Charles Pears

From Wikipedia, the free encyclopedia
Jump to: navigation, search
Charles Pears
Born (1873-09-09)9 September 1873[1]
Pontefract, Yorkshire
Died 28 January 1958(1958-01-28) (aged 84)[1]
Truro, Cornwall[2]
Nationality British
Field Naval and marine art
"Gibraltar" by Charles Pears, for the Empire Marketing Board, 1930
Battleship HMS Howe in Suez Canal by Charles Pears

Charles Pears RI ROI[1] RSMA (9 September 1873 – 28 January 1958) was a British painter, illustrator and artist.

Born in Pontefract, Yorkshire, he studied nearby at East Hardwick and Pomfret College,[2][3] where he started a lifelong appreciation of Canaletto.[4] Active from 1890, his worked as an illustrator throughout his career. His early illustrated works were included in periodicals such as The Yellow Book, Punch, The Graphic and Salt-Water Poems and Ballads by John Masefield.[2]

Pears is best known as a marine painter, where he often signed his work as Chas Pears. Pears was the first elected President of the Society of Marine Artists.[2] His works were exhibited from 1904 to 1939 in London having moved there, and he also wrote a number of books on small boat cruising.

A commissioned officer in the Royal Marines during the First World War, Pears worked also worked as an official War Artist during both the First and Second World Wars.[2] His Second World War poster entitled "MV San Demetrio gets home" was issued by the Post Office Savings Bank,[5] with the original artwork presently part of the collection of the National Maritime Museum.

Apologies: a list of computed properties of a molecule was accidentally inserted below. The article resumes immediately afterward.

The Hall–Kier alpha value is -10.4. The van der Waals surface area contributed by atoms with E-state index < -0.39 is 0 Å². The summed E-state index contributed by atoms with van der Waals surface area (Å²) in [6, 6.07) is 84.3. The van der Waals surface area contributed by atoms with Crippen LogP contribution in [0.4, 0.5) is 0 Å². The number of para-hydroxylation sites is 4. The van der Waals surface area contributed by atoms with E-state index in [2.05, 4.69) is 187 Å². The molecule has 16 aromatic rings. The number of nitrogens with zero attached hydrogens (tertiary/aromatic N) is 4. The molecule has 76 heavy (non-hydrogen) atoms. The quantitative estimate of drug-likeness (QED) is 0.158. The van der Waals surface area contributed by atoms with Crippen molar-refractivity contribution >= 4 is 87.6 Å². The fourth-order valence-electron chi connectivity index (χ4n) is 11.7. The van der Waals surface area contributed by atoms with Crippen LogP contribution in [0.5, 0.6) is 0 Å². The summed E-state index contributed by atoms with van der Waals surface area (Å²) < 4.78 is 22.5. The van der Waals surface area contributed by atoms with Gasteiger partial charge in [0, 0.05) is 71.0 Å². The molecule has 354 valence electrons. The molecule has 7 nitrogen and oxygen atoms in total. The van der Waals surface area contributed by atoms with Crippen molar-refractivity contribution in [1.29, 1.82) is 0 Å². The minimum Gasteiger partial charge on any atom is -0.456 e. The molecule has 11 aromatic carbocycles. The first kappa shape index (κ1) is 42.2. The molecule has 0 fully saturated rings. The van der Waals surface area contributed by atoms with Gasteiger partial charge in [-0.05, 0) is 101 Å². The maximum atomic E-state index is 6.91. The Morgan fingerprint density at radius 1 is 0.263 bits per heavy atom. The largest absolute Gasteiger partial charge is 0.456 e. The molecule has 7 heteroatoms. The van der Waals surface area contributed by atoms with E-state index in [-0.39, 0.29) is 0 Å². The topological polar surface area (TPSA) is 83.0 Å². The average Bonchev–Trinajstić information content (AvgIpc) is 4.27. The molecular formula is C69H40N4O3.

From 1913 to 1936, Pears was a prolific poster artist, working for London Underground.[6] He also created posters for the Empire Marketing Board,[1] the Metropolitan Railway, Southern Railway, London, Midland and Scottish Railway, LNER, GWR. He latterly created works for British Railways.

Pears moved to Saint Mawes, Cornwall in semi-retirement, and died in Truro on 28 January 1958.[4]

Today his artworks are held in the collections of the London Transport Museum,[6] National Maritime Museum, National Railway Museum,[7] Imperial War Museum,[8] and Tate.[9] He is commemorated in a prize at the Royal Society of Marine Artists, the Charles Pears Memorial Award.[4]

Publications[edit]

  • From the Thames to the Seine (Chatto & Windus, London, 1910)
  • From the Thames to the Netherlands: A Voyage in the Waterways of Zealand & Down the Belgian Coast (Chatto & Windus, London, 1914)
  • South Coast Cruising – from the Thames to Penzance (Edward Arnold, London, 1931)
  • Yachting on the Sunshine Coast (Southern Railway Company, 1932)
  • Going Foreign (Edward Arnold, London, 1933)

References[edit]

  1. ^ a b c d "PEARS, Charles". Who Was Who. A & C Black, an imprint of Bloomsbury Publishing plc, 1920–2008; online edn, Oxford University Press, Dec 2007. Retrieved 5 August 2013. 
  2. ^ a b c d e "Mr. Charles Pears". The Times. 30 January 1958. p. 10. Retrieved 5 August 2013. 
  3. ^ Benezit, Emmanuel (2012) Benezit Dictionary of British Graphic Artists and Illustrators , p202, Oxford University Press
  4. ^ a b c http://www.smallcraft.net/research/the_sailors/charles_pears/
  5. ^ "Art.IWM PST 16448 – San Demetrio Gets Home". Imperial War Museum Collections Search. 2012. Retrieved 22 June 2012. 
  6. ^ a b Artist – Charles Pears, London Transport Museum website. Retrieved 4 September 2012.
  7. ^ Collections Online – Pears, Charles, Science Museum Group. Retrieved 4 September 2012.
  8. ^ Imperial War Museum Collections Search for "Charles Pears", iwm.org.uk Retrieved 8 March 2013.
  9. ^ "Charles Pears". Tate. Retrieved 5 August 2013. 

External links[edit]